|A survival analysis of the timing of onset of
childbearing among young females in
Nigeria: are predictors the same across
||Michael O N Kunnuji, Idongesit Eshiet, and Chinyere C P Nnorom
||Reproductive Health, 15: 173; DOI: 10.1186/s12978-018-0623-3
Early childbearing comes at high health costs to girls, the children they bear, their future life chances and the larger society. Nationally representative data suggest variation in onset of childbearing across regions and states of the country. Yet, there is need for strong evidence on how background characteristics explain time to first birth among young females across regions in Nigeria.
We analysed the 2013 DHS dataset using Kaplan Meier and Cox Regression. The outcome variable is age at onset of childbearing with location (rural/urban), education, religion, wealth index, region and having ever married/cohabited as covariates. Models were computed for national level analysis and the six regions of the country.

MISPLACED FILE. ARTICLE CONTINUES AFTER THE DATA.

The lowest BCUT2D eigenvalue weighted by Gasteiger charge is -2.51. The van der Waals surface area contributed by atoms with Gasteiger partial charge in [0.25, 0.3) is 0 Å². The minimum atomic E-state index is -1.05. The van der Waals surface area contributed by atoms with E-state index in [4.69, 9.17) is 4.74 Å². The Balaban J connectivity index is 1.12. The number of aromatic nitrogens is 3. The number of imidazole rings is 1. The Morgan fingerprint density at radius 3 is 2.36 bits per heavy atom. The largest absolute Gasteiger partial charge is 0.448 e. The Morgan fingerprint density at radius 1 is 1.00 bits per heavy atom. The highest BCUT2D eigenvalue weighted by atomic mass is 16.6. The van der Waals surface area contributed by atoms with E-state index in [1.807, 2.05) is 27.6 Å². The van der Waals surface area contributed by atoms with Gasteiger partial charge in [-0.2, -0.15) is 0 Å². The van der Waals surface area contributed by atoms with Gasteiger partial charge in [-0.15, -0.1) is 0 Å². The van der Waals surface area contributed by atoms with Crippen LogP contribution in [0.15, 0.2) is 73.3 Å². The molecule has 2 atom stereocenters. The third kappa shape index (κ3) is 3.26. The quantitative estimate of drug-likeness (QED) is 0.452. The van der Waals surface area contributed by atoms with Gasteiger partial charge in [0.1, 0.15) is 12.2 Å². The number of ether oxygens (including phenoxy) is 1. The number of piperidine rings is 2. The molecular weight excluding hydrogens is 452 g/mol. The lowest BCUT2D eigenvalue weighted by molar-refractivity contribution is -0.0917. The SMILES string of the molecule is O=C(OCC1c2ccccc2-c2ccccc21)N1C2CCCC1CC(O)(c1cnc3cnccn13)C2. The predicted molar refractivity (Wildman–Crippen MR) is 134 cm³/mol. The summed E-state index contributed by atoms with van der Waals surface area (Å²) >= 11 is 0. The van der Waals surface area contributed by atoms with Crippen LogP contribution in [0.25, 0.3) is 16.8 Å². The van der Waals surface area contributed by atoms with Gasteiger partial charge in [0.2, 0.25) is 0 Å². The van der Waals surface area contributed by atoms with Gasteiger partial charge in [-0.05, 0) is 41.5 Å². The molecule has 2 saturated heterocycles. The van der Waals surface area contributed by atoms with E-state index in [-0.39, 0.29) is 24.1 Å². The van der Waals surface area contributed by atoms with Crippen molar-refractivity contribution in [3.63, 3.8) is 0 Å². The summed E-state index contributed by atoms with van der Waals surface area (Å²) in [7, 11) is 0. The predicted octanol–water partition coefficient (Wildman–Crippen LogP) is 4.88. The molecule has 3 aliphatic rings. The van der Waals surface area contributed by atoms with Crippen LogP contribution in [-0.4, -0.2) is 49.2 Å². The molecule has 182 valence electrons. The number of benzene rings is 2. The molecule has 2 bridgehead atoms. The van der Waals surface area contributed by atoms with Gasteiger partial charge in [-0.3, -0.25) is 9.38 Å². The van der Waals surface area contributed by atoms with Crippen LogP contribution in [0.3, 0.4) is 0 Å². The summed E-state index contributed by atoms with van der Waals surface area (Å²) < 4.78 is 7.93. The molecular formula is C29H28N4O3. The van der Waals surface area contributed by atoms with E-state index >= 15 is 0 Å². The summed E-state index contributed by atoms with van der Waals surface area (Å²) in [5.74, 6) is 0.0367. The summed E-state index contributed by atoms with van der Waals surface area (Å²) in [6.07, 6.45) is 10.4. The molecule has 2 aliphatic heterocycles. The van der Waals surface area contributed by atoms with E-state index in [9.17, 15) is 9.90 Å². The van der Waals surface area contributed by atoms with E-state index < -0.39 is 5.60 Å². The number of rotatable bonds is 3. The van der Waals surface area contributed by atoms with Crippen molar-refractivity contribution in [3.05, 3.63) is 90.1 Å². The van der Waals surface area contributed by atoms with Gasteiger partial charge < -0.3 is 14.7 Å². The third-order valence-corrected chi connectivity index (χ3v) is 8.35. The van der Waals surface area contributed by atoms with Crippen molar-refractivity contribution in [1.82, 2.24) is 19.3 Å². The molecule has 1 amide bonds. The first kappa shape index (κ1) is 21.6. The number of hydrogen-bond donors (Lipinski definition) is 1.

The effect of marriage/cohabitation on time to first birth is strong and universal across the regions. Ever married girls had higher adjusted hazard ratios for starting childbearing than single girls, ranging from 5.35 in the South South to 44.62 in the North West (p?0.001 in all models). Education also has significant effect on time to first birth across regions. The significance of state of residence, wealth, and religion varies across regions.
We conclude that the combinations of factors that explain onset of childbearing vary across regions. Therefore, context specific factors should be considered in program designs aimed at achieving a significant reduction in early childbearing and similar problems in Nigeria.
Keywords: Adolescent childbearing, Regional variation in Nigeria, Early marriage and cohabitation, Reproductive health, Survival analysis, Wealth